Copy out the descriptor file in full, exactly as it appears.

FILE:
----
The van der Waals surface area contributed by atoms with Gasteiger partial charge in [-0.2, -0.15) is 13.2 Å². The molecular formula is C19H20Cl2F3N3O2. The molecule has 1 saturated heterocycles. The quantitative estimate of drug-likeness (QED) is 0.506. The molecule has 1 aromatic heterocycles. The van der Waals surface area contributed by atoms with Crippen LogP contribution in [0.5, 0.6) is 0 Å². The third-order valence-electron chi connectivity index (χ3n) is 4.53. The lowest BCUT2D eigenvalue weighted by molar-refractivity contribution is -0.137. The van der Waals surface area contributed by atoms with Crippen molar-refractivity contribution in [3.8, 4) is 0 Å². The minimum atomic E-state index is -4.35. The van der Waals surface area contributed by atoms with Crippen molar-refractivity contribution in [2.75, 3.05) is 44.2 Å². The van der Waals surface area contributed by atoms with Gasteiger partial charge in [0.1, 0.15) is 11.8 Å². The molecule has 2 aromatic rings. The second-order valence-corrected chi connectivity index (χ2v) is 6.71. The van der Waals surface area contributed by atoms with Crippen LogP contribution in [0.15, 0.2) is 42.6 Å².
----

The van der Waals surface area contributed by atoms with Gasteiger partial charge in [-0.2, -0.15) is 13.2 Å². The molecular formula is C19H20Cl2F3N3O2. The molecule has 1 saturated heterocycles. The quantitative estimate of drug-likeness (QED) is 0.506. The molecule has 1 aromatic heterocycles. The van der Waals surface area contributed by atoms with Crippen LogP contribution in [0.5, 0.6) is 0 Å². The third-order valence-electron chi connectivity index (χ3n) is 4.53. The lowest BCUT2D eigenvalue weighted by molar-refractivity contribution is -0.137. The van der Waals surface area contributed by atoms with Crippen molar-refractivity contribution in [3.8, 4) is 0 Å². The minimum atomic E-state index is -4.35. The van der Waals surface area contributed by atoms with Crippen molar-refractivity contribution in [2.75, 3.05) is 44.2 Å². The van der Waals surface area contributed by atoms with Gasteiger partial charge in [0.1, 0.15) is 11.8 Å². The molecule has 2 aromatic rings. The second-order valence-corrected chi connectivity index (χ2v) is 6.71. The van der Waals surface area contributed by atoms with Crippen LogP contribution in [0.15, 0.2) is 42.6 Å².